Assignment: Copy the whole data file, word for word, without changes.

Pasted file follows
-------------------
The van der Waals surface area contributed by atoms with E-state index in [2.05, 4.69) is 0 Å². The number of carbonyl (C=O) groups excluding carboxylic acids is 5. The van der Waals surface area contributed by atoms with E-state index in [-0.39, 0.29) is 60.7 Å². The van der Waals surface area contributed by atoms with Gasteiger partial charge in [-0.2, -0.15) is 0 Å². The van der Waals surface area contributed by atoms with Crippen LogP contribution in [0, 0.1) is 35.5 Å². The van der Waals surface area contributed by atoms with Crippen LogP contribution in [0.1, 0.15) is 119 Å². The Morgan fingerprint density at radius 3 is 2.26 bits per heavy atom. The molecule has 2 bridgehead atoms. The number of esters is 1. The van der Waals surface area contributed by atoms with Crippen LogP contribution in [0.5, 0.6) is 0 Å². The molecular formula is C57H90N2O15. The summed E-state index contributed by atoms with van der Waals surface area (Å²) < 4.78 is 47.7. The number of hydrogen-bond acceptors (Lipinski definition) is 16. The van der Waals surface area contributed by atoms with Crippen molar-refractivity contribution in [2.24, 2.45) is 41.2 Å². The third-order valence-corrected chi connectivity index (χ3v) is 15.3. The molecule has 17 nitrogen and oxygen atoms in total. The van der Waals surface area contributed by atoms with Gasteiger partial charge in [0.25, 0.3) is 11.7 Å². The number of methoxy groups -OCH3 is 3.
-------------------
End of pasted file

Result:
The van der Waals surface area contributed by atoms with E-state index in [2.05, 4.69) is 0 Å². The number of carbonyl (C=O) groups excluding carboxylic acids is 5. The van der Waals surface area contributed by atoms with E-state index in [-0.39, 0.29) is 60.7 Å². The van der Waals surface area contributed by atoms with Gasteiger partial charge in [-0.2, -0.15) is 0 Å². The van der Waals surface area contributed by atoms with Crippen LogP contribution in [0, 0.1) is 35.5 Å². The van der Waals surface area contributed by atoms with Crippen LogP contribution in [0.1, 0.15) is 119 Å². The Morgan fingerprint density at radius 3 is 2.26 bits per heavy atom. The molecule has 2 bridgehead atoms. The number of esters is 1. The van der Waals surface area contributed by atoms with Crippen LogP contribution in [0.5, 0.6) is 0 Å². The molecular formula is C57H90N2O15. The summed E-state index contributed by atoms with van der Waals surface area (Å²) < 4.78 is 47.7. The number of hydrogen-bond acceptors (Lipinski definition) is 16. The van der Waals surface area contributed by atoms with Crippen molar-refractivity contribution in [2.24, 2.45) is 41.2 Å². The third-order valence-corrected chi connectivity index (χ3v) is 15.3. The molecule has 17 nitrogen and oxygen atoms in total. The van der Waals surface area contributed by atoms with Gasteiger partial charge in [0.25, 0.3) is 11.7 Å². The number of methoxy groups -OCH3 is 3.